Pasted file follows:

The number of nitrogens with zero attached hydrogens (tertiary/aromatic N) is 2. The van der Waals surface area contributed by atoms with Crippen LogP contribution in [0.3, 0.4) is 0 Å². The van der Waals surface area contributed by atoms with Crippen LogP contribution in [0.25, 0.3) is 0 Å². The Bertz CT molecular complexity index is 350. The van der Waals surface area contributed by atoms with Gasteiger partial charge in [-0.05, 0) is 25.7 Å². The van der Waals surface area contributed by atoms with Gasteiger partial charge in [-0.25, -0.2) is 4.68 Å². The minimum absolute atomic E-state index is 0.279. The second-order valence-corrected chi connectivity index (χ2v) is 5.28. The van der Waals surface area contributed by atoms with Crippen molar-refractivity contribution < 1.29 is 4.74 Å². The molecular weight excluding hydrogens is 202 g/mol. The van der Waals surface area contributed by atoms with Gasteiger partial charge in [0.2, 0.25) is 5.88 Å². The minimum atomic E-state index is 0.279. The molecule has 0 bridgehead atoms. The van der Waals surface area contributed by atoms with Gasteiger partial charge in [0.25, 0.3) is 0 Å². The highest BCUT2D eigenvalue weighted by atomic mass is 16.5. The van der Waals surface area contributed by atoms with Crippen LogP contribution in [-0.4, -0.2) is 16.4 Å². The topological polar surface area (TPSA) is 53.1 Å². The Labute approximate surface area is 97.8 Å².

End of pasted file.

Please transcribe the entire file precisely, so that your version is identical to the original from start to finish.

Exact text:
The number of nitrogens with zero attached hydrogens (tertiary/aromatic N) is 2. The van der Waals surface area contributed by atoms with Crippen LogP contribution in [0.3, 0.4) is 0 Å². The van der Waals surface area contributed by atoms with Crippen LogP contribution in [0.25, 0.3) is 0 Å². The Bertz CT molecular complexity index is 350. The van der Waals surface area contributed by atoms with Gasteiger partial charge in [-0.05, 0) is 25.7 Å². The van der Waals surface area contributed by atoms with Gasteiger partial charge in [-0.25, -0.2) is 4.68 Å². The minimum absolute atomic E-state index is 0.279. The second-order valence-corrected chi connectivity index (χ2v) is 5.28. The van der Waals surface area contributed by atoms with Crippen molar-refractivity contribution < 1.29 is 4.74 Å². The molecular weight excluding hydrogens is 202 g/mol. The van der Waals surface area contributed by atoms with Gasteiger partial charge in [0.2, 0.25) is 5.88 Å². The minimum atomic E-state index is 0.279. The molecule has 0 bridgehead atoms. The van der Waals surface area contributed by atoms with Gasteiger partial charge in [0.25, 0.3) is 0 Å². The highest BCUT2D eigenvalue weighted by atomic mass is 16.5. The van der Waals surface area contributed by atoms with Crippen LogP contribution in [-0.4, -0.2) is 16.4 Å². The topological polar surface area (TPSA) is 53.1 Å². The Labute approximate surface area is 97.8 Å².